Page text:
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USAID Brings Together Youth, Other Stakeholders to Co-Create Education Project in Saint Lucia

Jan 24, 2022

With its dramatic, peaked mountains and palm-lined shores, Saint Lucia—a small island in the Caribbean—attracts more than 1 million tourists every year to vacation on its picture-perfect beaches. Despite the strength of its tourism sector, overall unemployment in Saint Lucia is high at around 17 percent in 2020, and youth unemployment stands at 36 percent, according to the World Bank. To address this challenge and better prepare youth for the modern-day workforce, the government of Saint Lucia teamed up with the United States Agency for International Development (USAID); World Education, Inc.; and subawardees Sir Arthur Lewis Community College and Tuskegee University, a historically Black university based in Alabama, to ask youth how they should solve it. 

“Youth engagement, youth participation, and particularly youth present in decision-making, run throughout the length and breadth of the project,” noted Education Manager Sacha Harris of World Education. “That is center stage.” And youth involvement started before the project was even awarded, at the co-creation stage.

Shaping Project Priorities through Co-Creation

Co-creation on the two-year ConnectEd project began with a series of pre-award workshops convened by USAID in January and February 2021. With USAID and the island’s Ministry of Education, Innovation, Gender Relations, and Sustainable Development providing a framework, representatives from World Education, the National Youth Council, Sir Arthur Lewis Community College, and the private sector were brought together to brainstorm education interventions. The organizations also engaged with the Organization of Eastern Caribbean States Commission, which is headquartered in Saint Lucia.

Local Saint Lucian student wearing the project mask and logo (Photo credit: USAID)

In the workshops, discussions among the stakeholders focused on key priorities, including capacity building for teachers in digital instruction, holistic preparation of youth for the workforce, and opportunities for youth leadership, including both civically and economically. The goal was to develop central areas of focus for the project that could enable Saint Lucia’s youth to receive a 21st century education and prepare them for a variety of jobs. Some of the areas identified for improvement were critical thinking, digital instruction, and leadership skills.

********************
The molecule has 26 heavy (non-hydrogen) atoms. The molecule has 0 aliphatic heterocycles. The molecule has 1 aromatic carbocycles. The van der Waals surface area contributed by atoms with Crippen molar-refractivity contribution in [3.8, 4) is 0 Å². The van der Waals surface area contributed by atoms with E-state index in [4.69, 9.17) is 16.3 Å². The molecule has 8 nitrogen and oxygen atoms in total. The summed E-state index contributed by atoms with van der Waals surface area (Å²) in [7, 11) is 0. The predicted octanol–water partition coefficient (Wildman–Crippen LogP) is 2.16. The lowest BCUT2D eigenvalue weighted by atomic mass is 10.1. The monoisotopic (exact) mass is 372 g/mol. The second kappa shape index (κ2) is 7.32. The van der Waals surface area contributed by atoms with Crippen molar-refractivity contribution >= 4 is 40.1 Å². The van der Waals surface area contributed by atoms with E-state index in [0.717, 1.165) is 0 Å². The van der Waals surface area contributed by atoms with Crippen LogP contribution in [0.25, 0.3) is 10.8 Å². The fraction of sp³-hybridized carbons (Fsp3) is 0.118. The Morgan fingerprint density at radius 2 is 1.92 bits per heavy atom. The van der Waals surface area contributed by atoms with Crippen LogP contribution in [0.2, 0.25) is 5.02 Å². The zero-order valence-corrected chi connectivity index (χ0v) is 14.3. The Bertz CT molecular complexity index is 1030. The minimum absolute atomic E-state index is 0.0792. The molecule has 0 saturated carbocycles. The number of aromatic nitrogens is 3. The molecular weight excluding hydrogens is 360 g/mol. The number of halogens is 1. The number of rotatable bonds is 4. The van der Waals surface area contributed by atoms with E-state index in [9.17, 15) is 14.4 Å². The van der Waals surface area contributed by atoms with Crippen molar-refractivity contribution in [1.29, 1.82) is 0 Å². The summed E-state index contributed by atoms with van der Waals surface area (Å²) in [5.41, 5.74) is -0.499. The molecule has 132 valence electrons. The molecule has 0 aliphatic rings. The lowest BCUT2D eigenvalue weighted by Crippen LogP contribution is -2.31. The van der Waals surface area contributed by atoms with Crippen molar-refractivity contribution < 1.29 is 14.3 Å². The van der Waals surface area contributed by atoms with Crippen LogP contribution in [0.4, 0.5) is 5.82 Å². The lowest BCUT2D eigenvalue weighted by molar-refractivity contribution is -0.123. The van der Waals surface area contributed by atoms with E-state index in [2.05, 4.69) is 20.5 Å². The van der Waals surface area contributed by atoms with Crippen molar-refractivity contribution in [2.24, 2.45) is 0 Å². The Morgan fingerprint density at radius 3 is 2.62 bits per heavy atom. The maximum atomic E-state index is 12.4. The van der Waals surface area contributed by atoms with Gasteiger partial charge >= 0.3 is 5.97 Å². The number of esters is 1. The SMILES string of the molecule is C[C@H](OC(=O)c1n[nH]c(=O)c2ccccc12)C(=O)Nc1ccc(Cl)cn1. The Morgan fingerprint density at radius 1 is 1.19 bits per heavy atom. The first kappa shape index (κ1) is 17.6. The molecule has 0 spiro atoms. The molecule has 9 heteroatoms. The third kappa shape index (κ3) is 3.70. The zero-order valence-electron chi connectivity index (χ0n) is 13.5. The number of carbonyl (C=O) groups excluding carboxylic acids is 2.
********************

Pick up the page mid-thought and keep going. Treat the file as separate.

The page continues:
An important outcome of the co-creation process was the creation of Y-LAB, a standing youth-led advisory board that seeks to ensure that the project continues to prioritize young people in the design, implementation, and monitoring of the education project and that will help pave the way for sustainability when the ConnectEd project ends in 2023. Youth involvement further shaped the project through their suggestion to include opportunities to connect in-school youth with young professionals and entrepreneurs.  

Overall, the co-creation workshops helped to define the most relevant approaches that the project could take to shift the paradigm for secondary education in Saint Lucia. 

“There was a recognition that the digital field and emerging technologies are creating a playing field whereby young persons can really create opportunities for themselves if they have the requisite skills,” said Chris Roberts, World Education’s Chief of Party for the ConnectEd project.

Tapping the Research Capacity of a Historically Black University

The need to bring advanced research capabilities in the education field to the project made the partnership with Tuskegee University a natural fit. Tuskegee University, a private, historically Black land-grant university in Tuskegee, Alabama, was brought on board to collaborate with Sir Arthur Lewis Community College, the only institute of higher learning in Saint Lucia, and to support them with internationally recognized academic experts and low-cost tools that will enable project sustainability. 

Tuskegee itself has a history as an institute for practical skills and was founded by Booker T. Washington, who once wrote, “We must incorporate into our public school system a larger recognition of the practical and industrial elements in educational training.” The digital skills being developed through the ConnectEd project provide youth with the “ability to make the connection of how to apply practical 21st century skills to their work and life,” noted Roberts.

Advice for Partners New to Co-Creation

Saint Lucia ConnectEd local project staff pose with Minister of Education Honorable Shawn Edward (second from the right) at the project launch ceremony (Photo credit: USAID).
 

When asked for advice for new partners who might be interested in participating in co-creation within their own national and sectoral context, Roberts recommended: “Do your due diligence in terms of researching the organizations to see what would be the areas for strategic fit. Make sure that you carve out the time to facilitate that discussion, because there's a wealth of information that is shared, but to be more narrow or strategic in terms of focus would be beneficial.”

Co-creation activities like the one that informed this project are an important way for new partners to come to the table to share their perspectives and expertise with USAID and with other partners who could be potential primes or sub-recipients. 

For more information about forming partnerships, visit USAID’s training module on “Building Strong Sub-Partnerships.”

This article appears as part of our recognition of International Day of Education (January 24). 

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